– It is a good provision for the lawyers.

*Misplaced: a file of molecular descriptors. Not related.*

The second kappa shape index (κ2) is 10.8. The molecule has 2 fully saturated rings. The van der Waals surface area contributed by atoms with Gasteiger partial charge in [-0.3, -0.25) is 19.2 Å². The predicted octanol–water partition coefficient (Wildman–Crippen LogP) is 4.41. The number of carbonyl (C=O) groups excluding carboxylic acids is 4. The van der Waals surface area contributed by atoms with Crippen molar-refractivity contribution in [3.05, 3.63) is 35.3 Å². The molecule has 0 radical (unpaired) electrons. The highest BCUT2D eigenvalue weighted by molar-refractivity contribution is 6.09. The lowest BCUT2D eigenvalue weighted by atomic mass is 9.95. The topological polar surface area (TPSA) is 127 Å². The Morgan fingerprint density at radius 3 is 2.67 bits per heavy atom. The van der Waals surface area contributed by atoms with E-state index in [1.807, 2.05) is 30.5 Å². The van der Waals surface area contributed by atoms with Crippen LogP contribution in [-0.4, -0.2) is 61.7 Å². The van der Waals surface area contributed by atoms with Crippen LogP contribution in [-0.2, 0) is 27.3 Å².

– It is a good provision for the public, and puts the licensee in no better or worse position than the original patentee. If there is in the community a man plucky enough to make or vend the article, and establish that the German had no right to the patent originally, why should he not be able in a similar way to show that the licensee in his turn has no right to a monopoly? The inclusion of these two provisions has remedied defects which occasioned a. great deal of criticism ofthe Bill as originally introduced. I understand that the Attorney-General announced that further amendments suggested would be considered either before the Bill reached the Senate or before it is finally dealt with here. One very important matter requiring consideration is as to whether the only remedy for infringement of the terms of his licence which the licensee of a patent is to have is that provided in clause 4 upon procedure for an offence, or whether he should also be given a remedy in the form of a suit for damages in a civil Court. As I have already said, I should not be surprised if we found it necessary to still further add to our patents legislation, and it might be found necessary to make the provision to which I have just referred. I quite realize that this apparent tinkering with our patents legislation is due to the novel circumstances in which we find ourselves, and to the fact that we are dealing with a very difficult technical and delicate matter. The Bill, as we have it, is very much more satisfactory than as it was when originally circulated, and it was only because of the apparent defects in the Bill as originally circulated, and because I was not aware of the changes made in it during its passage through another place, that I asked for the adjournment of the debate upon the second reading. Had I at the time been aware of the amendments upon the original measure made in another place I should have been prepared a week ago to have continued the discussion upon the second reading of the measure. I intend to support the motion.